Once the fur had stopped it’s advances Gordon felt the surge of pain return, this time beginning at his genitalia. Quickly undoing his pants, Gordon watched in despair as his manhood reformed into that of an animal. Once finished down below, the change moved to Gordon’s chest. With a cry of pain his chest barreled out from it’s original shape. Finished with his chest for now the changes moved on to his face. Beginning with his ears they moved to the top of his head and rounded out much like a cats. Next, in pain so intense Gordon could not even cry out, the bones of his skull reshaped to better fit his muzzle and new ears.

After the pain from the shifting subsided Gordon thought he was safe to get up, but before he could move another wave of pain and nausea struck him back to the bed. In twisting agony, Gordon could feel his internal organs reforming and rearranging to fit his new anatomy. Curling into a ball on the bed, Gordon tried to remain conscious as his insides adapted to a new diet and anatomy.

After what seemed an eternity the pain finally subsided and Gordon managed to sit up on the bed. Moving carefully on his new paws, Gordon made his way to the washbasin in the corner to look at himself.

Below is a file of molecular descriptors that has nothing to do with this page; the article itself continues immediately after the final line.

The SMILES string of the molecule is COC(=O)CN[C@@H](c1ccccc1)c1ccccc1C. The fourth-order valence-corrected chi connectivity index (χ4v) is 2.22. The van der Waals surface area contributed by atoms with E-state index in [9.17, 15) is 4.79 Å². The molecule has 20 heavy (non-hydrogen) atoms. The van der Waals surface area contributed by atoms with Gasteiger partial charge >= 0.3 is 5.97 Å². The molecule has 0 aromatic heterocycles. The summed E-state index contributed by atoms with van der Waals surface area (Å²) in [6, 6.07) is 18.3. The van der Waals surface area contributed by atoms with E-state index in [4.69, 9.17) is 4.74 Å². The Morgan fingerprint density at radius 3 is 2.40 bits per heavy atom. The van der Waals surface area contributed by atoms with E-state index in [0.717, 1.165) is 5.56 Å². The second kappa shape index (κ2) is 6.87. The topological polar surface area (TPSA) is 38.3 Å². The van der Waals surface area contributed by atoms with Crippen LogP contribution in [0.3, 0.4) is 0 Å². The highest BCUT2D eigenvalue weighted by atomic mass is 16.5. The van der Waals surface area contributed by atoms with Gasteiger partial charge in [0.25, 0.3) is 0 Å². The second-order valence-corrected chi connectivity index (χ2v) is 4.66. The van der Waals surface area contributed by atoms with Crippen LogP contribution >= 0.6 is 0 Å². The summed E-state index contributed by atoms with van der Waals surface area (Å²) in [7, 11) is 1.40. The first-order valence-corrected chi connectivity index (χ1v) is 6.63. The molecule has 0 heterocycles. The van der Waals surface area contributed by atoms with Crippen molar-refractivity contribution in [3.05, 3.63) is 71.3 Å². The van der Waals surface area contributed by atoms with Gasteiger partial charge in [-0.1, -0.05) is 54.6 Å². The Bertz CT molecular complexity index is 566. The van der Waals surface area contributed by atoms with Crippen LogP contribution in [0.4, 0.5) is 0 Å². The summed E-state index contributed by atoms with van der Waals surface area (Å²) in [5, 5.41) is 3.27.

Looking at his reflection, Gordon began to test and flex his new muscles. Turning his ears, he was amazed at the abundance of sounds in the previously silent room. Twitching the new whiskers protruding from his upper lip, Gordon could feel a very new sense of his surroundings. Added in with his new olfaction and he could pinpoint where everything was in the room.

Wiping a bit of dried blood from his muzzle from when Daniel had hit him, Gordon noticed that his lower arms and hands were still human.

“You mean to tell me I have to go through that all at least one more time?” he yelled to the empty room not really expecting an answer, but hoping for one nonetheless.

Still getting used to his new paws, Gordon made his way back to the chair where he had been unloading his possessions. Continuing with his task, he began to unload a vast collection of specialized tools from his bag. Carrying these to the shop, he began to hang them on the wall next to the other, more basic, tools.